‘Lots of pictures’: how to 3D model a complex structure
When Pölkky Oy, a company specializing in wood processing and lumber milling in Finland, needed to replace an essential piece of equipment, real estate manager Jaakko Laihola was asked to model the site and the machine.
Laihola, a hobby photographer turned photogrammetrist describes it as the most complicated model created in his career to date - but also the easiest.
|Project length||1 week|
|Images captured||755 aerial pictures |
646 terrestrial pictures
|Hardware||DJI Phantom 4 Pro for aerial shots |
Canon EOS 6D + EF 17-40 f4.0 for terrestrial photos
Another use for Pix4D
Pölkky Oy uses Pix4Dmapper in their day-to-day work to measure the volume of piles of woodchips, sawdust, and other refuse.
However, mapping infrastructure is a new process for the company. The log measuring machine is a vital piece of equipment, as it scans tree trunks for imperfections to achieve more efficient milling. It was due for an upgrade, but the bulky machine - measuring about 2.5 x 2.5 meters - first had to be removed, and new foundations laid as the upgraded x-ray machine needed a new base isolated from the vibrations caused by the log conveyor.
Laihola describes the project as “The most complicated project I’ve done so far. It’s a complicated structure, with cranes and chains and everything. I took a lot of pictures to make sure I got it done correctly the first time.”
The resulting model clearly shows the details of the machinery, including thin railings which are difficult to model using photogrammetry - demonstrating Laihola's skill with the software and dedication to the project. "It took some time, but it wasn't difficult!" says Laihola.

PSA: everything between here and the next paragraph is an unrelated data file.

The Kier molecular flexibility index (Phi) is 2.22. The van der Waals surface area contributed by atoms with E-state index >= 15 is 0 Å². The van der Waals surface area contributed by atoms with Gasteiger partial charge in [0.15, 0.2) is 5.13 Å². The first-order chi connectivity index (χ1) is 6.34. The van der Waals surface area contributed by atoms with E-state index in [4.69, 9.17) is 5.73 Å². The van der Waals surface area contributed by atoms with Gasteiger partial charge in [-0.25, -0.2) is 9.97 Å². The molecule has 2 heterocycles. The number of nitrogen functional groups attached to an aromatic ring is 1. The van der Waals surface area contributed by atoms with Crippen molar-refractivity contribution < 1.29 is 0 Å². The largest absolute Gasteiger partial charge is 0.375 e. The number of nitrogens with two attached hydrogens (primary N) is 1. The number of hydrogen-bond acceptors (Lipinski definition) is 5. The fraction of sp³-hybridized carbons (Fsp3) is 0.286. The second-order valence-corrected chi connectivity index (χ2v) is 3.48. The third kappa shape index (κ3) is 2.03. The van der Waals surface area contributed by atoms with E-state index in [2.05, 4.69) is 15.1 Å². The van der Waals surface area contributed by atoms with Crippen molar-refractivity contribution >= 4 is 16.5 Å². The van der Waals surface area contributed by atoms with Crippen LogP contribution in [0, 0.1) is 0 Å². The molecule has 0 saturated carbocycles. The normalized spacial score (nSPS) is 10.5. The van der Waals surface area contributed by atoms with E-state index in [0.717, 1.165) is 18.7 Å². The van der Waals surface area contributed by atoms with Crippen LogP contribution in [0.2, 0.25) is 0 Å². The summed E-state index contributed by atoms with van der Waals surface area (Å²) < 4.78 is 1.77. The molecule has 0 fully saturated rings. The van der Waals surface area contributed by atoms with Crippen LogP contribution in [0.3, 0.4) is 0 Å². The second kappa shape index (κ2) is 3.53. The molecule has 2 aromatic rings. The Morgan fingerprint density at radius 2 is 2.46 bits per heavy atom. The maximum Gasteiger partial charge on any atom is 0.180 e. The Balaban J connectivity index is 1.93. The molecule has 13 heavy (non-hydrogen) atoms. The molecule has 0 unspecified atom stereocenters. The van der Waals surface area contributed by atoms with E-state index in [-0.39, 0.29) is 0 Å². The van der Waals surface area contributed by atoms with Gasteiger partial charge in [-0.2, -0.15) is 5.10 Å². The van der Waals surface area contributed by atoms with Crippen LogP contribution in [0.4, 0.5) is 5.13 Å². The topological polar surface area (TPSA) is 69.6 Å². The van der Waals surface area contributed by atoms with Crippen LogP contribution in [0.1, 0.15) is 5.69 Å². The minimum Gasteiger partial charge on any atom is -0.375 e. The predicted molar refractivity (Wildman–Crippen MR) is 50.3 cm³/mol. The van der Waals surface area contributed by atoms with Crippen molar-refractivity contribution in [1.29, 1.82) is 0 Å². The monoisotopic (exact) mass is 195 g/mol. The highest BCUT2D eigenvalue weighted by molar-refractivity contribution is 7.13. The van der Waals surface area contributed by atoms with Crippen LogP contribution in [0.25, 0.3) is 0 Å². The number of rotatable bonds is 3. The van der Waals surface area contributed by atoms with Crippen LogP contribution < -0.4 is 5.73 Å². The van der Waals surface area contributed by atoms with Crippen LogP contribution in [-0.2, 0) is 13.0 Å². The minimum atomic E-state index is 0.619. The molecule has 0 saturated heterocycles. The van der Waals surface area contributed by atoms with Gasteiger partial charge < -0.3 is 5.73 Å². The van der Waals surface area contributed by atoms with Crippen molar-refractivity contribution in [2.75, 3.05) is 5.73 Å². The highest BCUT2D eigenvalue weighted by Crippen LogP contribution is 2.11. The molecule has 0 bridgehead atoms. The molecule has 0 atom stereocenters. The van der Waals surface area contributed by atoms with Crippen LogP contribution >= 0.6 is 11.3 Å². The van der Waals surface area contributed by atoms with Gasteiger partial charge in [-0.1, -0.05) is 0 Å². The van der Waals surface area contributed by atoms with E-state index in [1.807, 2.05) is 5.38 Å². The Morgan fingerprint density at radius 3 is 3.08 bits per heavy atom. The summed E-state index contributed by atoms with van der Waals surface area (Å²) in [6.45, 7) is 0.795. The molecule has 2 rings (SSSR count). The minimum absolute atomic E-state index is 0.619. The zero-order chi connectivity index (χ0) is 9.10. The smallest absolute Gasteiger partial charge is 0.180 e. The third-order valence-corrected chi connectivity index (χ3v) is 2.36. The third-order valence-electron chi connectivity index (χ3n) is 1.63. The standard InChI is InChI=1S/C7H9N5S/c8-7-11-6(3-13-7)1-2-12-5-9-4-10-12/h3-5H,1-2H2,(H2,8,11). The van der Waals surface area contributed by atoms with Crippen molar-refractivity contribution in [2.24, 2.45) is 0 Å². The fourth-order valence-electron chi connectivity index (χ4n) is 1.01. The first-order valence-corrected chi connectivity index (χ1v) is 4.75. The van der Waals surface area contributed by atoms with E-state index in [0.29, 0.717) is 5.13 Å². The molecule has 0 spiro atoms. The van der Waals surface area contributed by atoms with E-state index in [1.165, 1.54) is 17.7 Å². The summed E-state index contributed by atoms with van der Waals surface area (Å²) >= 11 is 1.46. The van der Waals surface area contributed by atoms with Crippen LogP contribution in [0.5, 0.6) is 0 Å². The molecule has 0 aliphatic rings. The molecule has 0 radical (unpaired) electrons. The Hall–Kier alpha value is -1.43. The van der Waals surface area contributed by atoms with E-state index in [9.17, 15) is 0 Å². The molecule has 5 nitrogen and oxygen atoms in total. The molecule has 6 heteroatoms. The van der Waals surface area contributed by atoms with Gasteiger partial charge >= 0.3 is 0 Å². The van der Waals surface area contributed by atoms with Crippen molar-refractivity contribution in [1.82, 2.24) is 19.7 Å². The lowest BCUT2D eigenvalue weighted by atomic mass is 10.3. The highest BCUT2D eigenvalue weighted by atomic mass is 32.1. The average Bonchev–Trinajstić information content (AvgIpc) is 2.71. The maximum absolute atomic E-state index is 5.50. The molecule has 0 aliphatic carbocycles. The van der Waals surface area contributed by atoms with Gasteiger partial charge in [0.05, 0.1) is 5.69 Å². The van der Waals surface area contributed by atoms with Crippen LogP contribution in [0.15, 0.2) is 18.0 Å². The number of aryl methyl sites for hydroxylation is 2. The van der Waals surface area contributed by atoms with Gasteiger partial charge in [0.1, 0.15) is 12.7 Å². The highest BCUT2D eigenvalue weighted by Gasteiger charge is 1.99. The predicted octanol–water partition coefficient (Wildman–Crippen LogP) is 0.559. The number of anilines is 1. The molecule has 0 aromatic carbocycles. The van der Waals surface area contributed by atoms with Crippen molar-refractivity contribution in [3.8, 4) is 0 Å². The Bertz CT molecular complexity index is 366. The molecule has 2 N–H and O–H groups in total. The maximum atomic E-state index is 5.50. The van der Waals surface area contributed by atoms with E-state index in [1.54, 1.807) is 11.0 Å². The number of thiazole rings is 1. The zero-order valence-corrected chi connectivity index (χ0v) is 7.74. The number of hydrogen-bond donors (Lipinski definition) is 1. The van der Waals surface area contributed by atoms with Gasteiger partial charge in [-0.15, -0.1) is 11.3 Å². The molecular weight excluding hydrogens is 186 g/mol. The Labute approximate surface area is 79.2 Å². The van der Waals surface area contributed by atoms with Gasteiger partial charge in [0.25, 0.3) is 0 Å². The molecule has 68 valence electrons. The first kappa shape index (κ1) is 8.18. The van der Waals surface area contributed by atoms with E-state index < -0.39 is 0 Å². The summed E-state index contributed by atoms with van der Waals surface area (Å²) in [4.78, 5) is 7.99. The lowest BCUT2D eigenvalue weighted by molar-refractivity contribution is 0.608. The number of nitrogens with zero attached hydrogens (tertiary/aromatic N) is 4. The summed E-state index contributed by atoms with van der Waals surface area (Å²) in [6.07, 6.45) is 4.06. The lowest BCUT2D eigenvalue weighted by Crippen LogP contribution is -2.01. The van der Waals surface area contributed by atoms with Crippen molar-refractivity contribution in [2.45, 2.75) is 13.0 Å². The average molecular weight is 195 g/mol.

Getting the shot
To model the complex structure, rich with texture and depth, Laihola relied on taking a lot of photos.
Both terrestrial and aerial images were shot in a single day. Terrestrial images were shot at with a Canon EOS 6D DSLR with an EF 17-40 f4.0 lens at 17mm f8.0. The wide field of view of this lens captured more information in each shot, helping to ensure sufficient overlap. Laihola used a monopod to stabilize each shot - but adds a tripod would have been even better.
To capture images from the air, Laihola flew a single double-grid flight with his DJI Phantom 4 Professional. With both formats, Laihola shot in RAW format to capture as much information as possible.
“Taking extra photographs at the corners of the structure helps too,” added Laihola. “When you know how to take a picture, you know you’ve made it as a photogrammetrist!”
The large number of images - a total of 1,320 - ensured there was sufficient overlap for a detailed model. The next step was to combine them.
Combining aerial and terrestrial images
Laihola edited the RAW images in Adobe Lightroom to even out the difference in color between the two sets of pictures - one set of images was significantly ‘warmer’ looking than the other and differences in white balance almost guarantees a spotty-looking model. This step only took Laihola around an hour and a half as once one image is corrected, the photo editing software can apply the same changes to the whole batch.